|Date||October 21, 2013|
|Time||4:00 - 5:00 pm|
|Location||Kayser Auditorium, HSB|
|Description||"Debt and Taxes"|
Data show that the US national debt has risen substantially in recent years. Most economists agree that growth in government debt should be curtailed and that eventual debt reduction is a good idea. But how urgent is the problem of government debt? The argument of this lecture has four parts. The first reviews data on debt and some basic concepts and definitions. The second explains how an economist looks at debt in general and government debt in particular. The third asks whether the US is near a debt “tipping point,” a level of debt so high that debt reduction becomes very difficult if not impossible. The fourth considers the “slow-growth” tipping point suggested by Carmen Reinhart and Kenneth Rogoff and reviews the recent controversy surrounding the Reinhart-Rogoff findings.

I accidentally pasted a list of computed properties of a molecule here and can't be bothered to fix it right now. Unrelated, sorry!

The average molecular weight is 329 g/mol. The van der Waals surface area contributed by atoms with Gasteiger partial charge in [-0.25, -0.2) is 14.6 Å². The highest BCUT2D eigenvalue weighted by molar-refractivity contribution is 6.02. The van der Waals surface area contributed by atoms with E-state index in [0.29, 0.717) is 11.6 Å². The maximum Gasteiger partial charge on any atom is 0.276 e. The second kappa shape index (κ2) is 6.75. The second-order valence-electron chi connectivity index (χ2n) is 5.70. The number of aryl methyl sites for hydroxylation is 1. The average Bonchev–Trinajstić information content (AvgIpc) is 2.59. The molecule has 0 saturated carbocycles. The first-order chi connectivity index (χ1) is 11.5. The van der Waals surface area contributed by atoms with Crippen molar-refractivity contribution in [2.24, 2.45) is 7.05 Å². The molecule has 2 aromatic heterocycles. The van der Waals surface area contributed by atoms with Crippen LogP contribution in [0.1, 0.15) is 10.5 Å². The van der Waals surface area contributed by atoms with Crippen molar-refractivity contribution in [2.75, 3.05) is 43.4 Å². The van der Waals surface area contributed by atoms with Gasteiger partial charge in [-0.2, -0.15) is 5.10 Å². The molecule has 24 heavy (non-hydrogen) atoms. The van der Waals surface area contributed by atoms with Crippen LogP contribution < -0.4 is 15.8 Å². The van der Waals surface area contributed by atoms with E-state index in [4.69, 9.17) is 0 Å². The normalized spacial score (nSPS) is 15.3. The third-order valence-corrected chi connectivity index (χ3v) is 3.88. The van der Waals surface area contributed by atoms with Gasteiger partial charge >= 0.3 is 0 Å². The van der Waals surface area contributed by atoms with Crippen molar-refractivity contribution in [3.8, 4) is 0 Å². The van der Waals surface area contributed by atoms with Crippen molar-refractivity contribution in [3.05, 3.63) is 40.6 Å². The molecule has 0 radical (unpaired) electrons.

|Publisher||zz (old) Cherry Award|
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